Foetus, Limb

Published on July 30th, 2009 in: Art, Current Faves, Issues, Music, Music Reviews, Reviews |

By Less Lee Moore

For a discussion of the design elements of the 48-page Limb booklet, please read Ann Clarke’s review here.

For a discussion of the Foetus NYC documentary, please read my review here.

Those fans introduced to JG Thirlwell via The Venture Bros. might be surprised (or perhaps confused) by the unique listening experience that Limb, the new Foetus release, provides. If you already knew about the avant garde and experimental reference points which inspired the pieces on Limb, you’ll likely have a different perspective on it than I do. So I’m not going to front and tell you I was intimately familiar with Steve Reich, Terry Riley, Philip Glass, and John Cage before I heard this album.


The liner notes indicate that it is an “archival release of some material recorded from 1980-1983, from the early days of Foetus and pre-Foetus.” This description may seem unassuming but listening to Limb, one understands the danger of trying to describe it in terms of what most people associate with Foetus. None of those buzzwords—industrial, post-punk, big band, rock, instrumental—accurately capture and define what Foetus is about, but Limb provides a fascinating glimpse into how Foetus came into existence.

In an unexpected yet welcome move, Thirlwell has provided detailed liner notes on each track. This is something which should not have been necessary for any of the other Foetus releases, but considering how many fans seem to think he is, by turns, a real-life misogynist, sociopath, and/or white supremacist, one hopes that they would pay careful attention here.

Some of these pieces have appeared on other releases or compilations and in other forms. The version of “Sick Minutes” on Limb, however, far surpasses the one found on Sink. The repeated, guttural noises in “Ezekiel’s Wheels” evoke the dreamlike, paranoid state of severe benzo withdrawal (or perhaps that’s just me). Things lighten up a little with “Te Deum,” if a piece based on Luis Buñuel’s darkly comic film The Exterminating Angel could be considered “light.”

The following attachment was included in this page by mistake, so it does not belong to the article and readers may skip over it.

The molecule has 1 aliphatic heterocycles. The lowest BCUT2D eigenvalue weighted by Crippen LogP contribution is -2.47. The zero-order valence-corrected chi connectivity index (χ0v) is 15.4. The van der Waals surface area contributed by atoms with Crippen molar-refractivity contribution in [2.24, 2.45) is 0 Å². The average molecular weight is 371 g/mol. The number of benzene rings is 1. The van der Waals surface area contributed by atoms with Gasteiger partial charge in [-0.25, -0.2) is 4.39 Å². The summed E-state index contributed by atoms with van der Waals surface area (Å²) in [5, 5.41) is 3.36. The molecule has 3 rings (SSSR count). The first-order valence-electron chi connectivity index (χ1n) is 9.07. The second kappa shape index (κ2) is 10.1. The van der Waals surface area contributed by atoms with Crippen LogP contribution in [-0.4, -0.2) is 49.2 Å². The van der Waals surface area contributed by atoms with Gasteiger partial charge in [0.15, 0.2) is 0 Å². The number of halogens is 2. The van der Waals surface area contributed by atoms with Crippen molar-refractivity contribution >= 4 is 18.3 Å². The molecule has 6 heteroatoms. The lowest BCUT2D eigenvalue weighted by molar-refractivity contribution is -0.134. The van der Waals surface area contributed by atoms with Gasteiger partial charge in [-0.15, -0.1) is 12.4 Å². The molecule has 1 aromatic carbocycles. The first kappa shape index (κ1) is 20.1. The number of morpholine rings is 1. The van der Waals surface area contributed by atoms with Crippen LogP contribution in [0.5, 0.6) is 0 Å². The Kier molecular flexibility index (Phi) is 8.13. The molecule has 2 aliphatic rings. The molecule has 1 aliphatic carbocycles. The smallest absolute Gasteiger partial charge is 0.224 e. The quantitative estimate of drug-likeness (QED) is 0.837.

“The Anxious Figure” contains repeated samples of classical music and has the same sinister aura I associate with The Wizard Of Oz. Both “Primordial Industry” and “Industrial Go-Slow” give us plenty of food for thought in both their sonic elements and their titles, but “That We Forbid” is a revelation, a phase piece that you will either worship or detest instantly. Another good juxtaposition of tracks appears between “Echolation” and “T045.” The former manipulates acoustic guitar in a variety of ways, while the latter utilizes flute and sitar sounds.

exterminating angel
The Exterminating Angel, 1962

In what may be the oldest (newest?) example of Thirlwell’s continuing obsession with diseases and afflictions, “Sjogren’s Syndrome” refers to the inability to produce tears or saliva. It contains real or synthesized elements of woodwinds, brass, and strings, and its depth of emotion is remarkable.

The simplistically titled “Piano Piece” is gorgeous, described as “a phase piece without the drift.” You will hear these same piano tracks underneath “Te Deum” if you listen very closely. Here, however, the harmonic interaction is breathtaking.

“The Caterpillar Kid” is also far more unsettling that the title would imply (and is perhaps another “foetus” reference?), with lurching insectoid noises eventually transforming into something nearly resembling a hook.

“You Have To Obey” is another phase piece, this time 20 minutes long. It’s an MP3 which must be dragged onto the computer in order to be heard. And if you thought “That We Forbid” was challenging, you must hear this track in its entirety.

When listening to Limb on iTunes, its genre is listed as “unclassifiable,” a sly stab at those who might try to force descriptors upon it. Limb is not background music for housecleaning; it’s not intended for dullards who listen to “whatever’s on.” That limb Thirlwell has pushed us out on here is not just an aural one, though. It also confronts us with more philosophical questions: what do you enjoy about music, or more specifically, HOW do you enjoy it? That’s the thing about JG Thirlwell’s music: it pushes your mind into directions that you do not expect, into realms you did not know existed.

JG Thirlwell is currently scoring the fourth season of The Venture Bros. In a recent radio interview on WFMU, he indicated plans for a Manorexia chamber ensemble performance to released on CD later this year, more work with LEMUR, and a possible new Foetus album in 2010. Stay tuned to for ongoing developments.


The Venture Bros., The Music Of JG Thirlwell, Popshifter May/June 2009 issue

JG Thirlwell’s Best Of 2008 List, Popshifter January/February 2009 issue

Crushing The Mold: An Interview With JG Thirlwell, Popshifter March/April 2008 issue

3 Responses to “Foetus, Limb

  1. Popshifter » Design Dissection: Foetus, Limb:
    July 30th, 2009 at 10:26 pm

    […] For a discussion of the music on Limb, please read Less Lee’ Moore’s review here. […]

  2. Rev. Syung Myung Me:
    August 1st, 2009 at 2:00 pm

    I was REALLY impressed with LIMB. And I’m usually impressed with Foetus albums. (Particularly LOVE, which remains my favorite.) But yes — the phase pieces are wonderful. I love that kinda stuff — it really made me want to experiment with that sorta thing myself. Perhaps Kittysneezes will release an album of that or something someday.

  3. Popshifter » We Want To Thank You:
    August 4th, 2009 at 1:42 pm

    […] Thirlwell posted links to our reviews of Limb on his Facebook […]

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